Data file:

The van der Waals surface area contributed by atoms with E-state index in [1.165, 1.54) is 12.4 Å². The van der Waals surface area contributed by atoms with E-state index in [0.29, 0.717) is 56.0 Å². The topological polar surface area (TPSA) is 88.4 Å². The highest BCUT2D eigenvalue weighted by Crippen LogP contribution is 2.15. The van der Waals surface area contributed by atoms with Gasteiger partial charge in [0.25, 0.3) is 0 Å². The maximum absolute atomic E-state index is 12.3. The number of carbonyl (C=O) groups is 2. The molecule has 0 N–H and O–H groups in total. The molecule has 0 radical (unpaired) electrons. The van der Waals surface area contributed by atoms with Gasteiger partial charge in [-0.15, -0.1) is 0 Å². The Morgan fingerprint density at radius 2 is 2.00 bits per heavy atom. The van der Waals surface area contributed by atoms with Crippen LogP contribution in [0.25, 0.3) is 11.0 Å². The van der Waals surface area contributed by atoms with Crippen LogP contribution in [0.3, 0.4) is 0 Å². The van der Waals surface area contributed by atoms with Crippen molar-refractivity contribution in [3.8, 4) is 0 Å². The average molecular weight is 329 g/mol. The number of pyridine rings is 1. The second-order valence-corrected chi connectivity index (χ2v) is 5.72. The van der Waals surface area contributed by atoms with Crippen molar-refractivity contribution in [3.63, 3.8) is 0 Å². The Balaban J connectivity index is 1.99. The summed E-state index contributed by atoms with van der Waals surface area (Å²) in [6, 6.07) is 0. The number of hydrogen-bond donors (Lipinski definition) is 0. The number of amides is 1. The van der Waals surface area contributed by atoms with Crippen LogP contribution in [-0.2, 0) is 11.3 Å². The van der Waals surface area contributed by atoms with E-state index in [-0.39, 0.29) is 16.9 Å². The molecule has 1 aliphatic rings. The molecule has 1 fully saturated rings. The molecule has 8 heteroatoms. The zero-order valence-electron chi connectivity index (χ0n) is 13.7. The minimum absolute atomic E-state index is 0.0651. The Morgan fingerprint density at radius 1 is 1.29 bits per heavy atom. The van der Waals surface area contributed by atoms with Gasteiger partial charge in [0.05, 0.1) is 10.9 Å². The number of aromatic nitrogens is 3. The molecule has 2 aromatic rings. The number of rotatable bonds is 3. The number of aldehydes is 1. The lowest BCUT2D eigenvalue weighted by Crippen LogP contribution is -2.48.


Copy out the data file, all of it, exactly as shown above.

The van der Waals surface area contributed by atoms with E-state index in [1.165, 1.54) is 12.4 Å². The van der Waals surface area contributed by atoms with E-state index in [0.29, 0.717) is 56.0 Å². The topological polar surface area (TPSA) is 88.4 Å². The highest BCUT2D eigenvalue weighted by Crippen LogP contribution is 2.15. The van der Waals surface area contributed by atoms with Gasteiger partial charge in [0.25, 0.3) is 0 Å². The maximum absolute atomic E-state index is 12.3. The number of carbonyl (C=O) groups is 2. The molecule has 0 N–H and O–H groups in total. The molecule has 0 radical (unpaired) electrons. The van der Waals surface area contributed by atoms with Gasteiger partial charge in [-0.15, -0.1) is 0 Å². The Morgan fingerprint density at radius 2 is 2.00 bits per heavy atom. The van der Waals surface area contributed by atoms with Crippen LogP contribution in [0.25, 0.3) is 11.0 Å². The van der Waals surface area contributed by atoms with Crippen LogP contribution in [0.3, 0.4) is 0 Å². The van der Waals surface area contributed by atoms with Crippen molar-refractivity contribution in [3.8, 4) is 0 Å². The average molecular weight is 329 g/mol. The number of pyridine rings is 1. The second-order valence-corrected chi connectivity index (χ2v) is 5.72. The van der Waals surface area contributed by atoms with Crippen molar-refractivity contribution in [3.63, 3.8) is 0 Å². The Balaban J connectivity index is 1.99. The summed E-state index contributed by atoms with van der Waals surface area (Å²) in [6, 6.07) is 0. The number of hydrogen-bond donors (Lipinski definition) is 0. The number of amides is 1. The van der Waals surface area contributed by atoms with Crippen LogP contribution in [-0.2, 0) is 11.3 Å². The van der Waals surface area contributed by atoms with E-state index in [-0.39, 0.29) is 16.9 Å². The molecule has 1 aliphatic rings. The molecule has 1 fully saturated rings. The molecule has 8 heteroatoms. The zero-order valence-electron chi connectivity index (χ0n) is 13.7. The minimum absolute atomic E-state index is 0.0651. The Morgan fingerprint density at radius 1 is 1.29 bits per heavy atom. The van der Waals surface area contributed by atoms with Gasteiger partial charge in [0.05, 0.1) is 10.9 Å². The number of aromatic nitrogens is 3. The molecule has 2 aromatic rings. The number of rotatable bonds is 3. The number of aldehydes is 1. The lowest BCUT2D eigenvalue weighted by Crippen LogP contribution is -2.48.